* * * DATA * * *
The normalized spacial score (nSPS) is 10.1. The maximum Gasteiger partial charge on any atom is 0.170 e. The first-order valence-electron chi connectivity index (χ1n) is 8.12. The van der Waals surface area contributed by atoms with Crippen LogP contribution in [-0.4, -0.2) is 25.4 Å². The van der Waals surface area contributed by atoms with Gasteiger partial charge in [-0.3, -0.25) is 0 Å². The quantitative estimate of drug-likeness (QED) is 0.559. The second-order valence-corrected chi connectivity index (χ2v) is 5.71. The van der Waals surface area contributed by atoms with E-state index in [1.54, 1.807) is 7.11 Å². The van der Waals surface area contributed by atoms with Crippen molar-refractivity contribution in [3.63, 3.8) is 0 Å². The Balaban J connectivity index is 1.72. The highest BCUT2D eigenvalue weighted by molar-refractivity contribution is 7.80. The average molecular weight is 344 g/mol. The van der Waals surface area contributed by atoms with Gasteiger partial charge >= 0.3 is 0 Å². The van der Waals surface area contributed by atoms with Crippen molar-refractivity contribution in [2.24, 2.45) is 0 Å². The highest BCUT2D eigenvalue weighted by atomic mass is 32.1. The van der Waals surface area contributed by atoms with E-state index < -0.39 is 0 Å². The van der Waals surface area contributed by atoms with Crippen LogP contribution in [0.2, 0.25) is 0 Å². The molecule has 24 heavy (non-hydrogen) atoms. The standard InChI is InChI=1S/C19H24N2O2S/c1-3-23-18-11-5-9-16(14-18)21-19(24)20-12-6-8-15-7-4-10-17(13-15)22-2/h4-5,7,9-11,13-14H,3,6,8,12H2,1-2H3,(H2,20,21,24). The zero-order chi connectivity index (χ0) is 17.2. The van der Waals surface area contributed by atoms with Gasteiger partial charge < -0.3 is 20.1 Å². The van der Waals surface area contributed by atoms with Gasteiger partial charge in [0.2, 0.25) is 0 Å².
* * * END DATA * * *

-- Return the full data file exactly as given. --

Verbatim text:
The normalized spacial score (nSPS) is 10.1. The maximum Gasteiger partial charge on any atom is 0.170 e. The first-order valence-electron chi connectivity index (χ1n) is 8.12. The van der Waals surface area contributed by atoms with Crippen LogP contribution in [-0.4, -0.2) is 25.4 Å². The van der Waals surface area contributed by atoms with Gasteiger partial charge in [-0.3, -0.25) is 0 Å². The quantitative estimate of drug-likeness (QED) is 0.559. The second-order valence-corrected chi connectivity index (χ2v) is 5.71. The van der Waals surface area contributed by atoms with E-state index in [1.54, 1.807) is 7.11 Å². The van der Waals surface area contributed by atoms with Crippen molar-refractivity contribution in [3.63, 3.8) is 0 Å². The Balaban J connectivity index is 1.72. The highest BCUT2D eigenvalue weighted by molar-refractivity contribution is 7.80. The average molecular weight is 344 g/mol. The van der Waals surface area contributed by atoms with Gasteiger partial charge >= 0.3 is 0 Å². The van der Waals surface area contributed by atoms with Crippen molar-refractivity contribution in [2.24, 2.45) is 0 Å². The highest BCUT2D eigenvalue weighted by atomic mass is 32.1. The van der Waals surface area contributed by atoms with E-state index < -0.39 is 0 Å². The van der Waals surface area contributed by atoms with Crippen LogP contribution in [0.2, 0.25) is 0 Å². The molecule has 24 heavy (non-hydrogen) atoms. The standard InChI is InChI=1S/C19H24N2O2S/c1-3-23-18-11-5-9-16(14-18)21-19(24)20-12-6-8-15-7-4-10-17(13-15)22-2/h4-5,7,9-11,13-14H,3,6,8,12H2,1-2H3,(H2,20,21,24). The zero-order chi connectivity index (χ0) is 17.2. The van der Waals surface area contributed by atoms with Gasteiger partial charge < -0.3 is 20.1 Å². The van der Waals surface area contributed by atoms with Gasteiger partial charge in [0.2, 0.25) is 0 Å².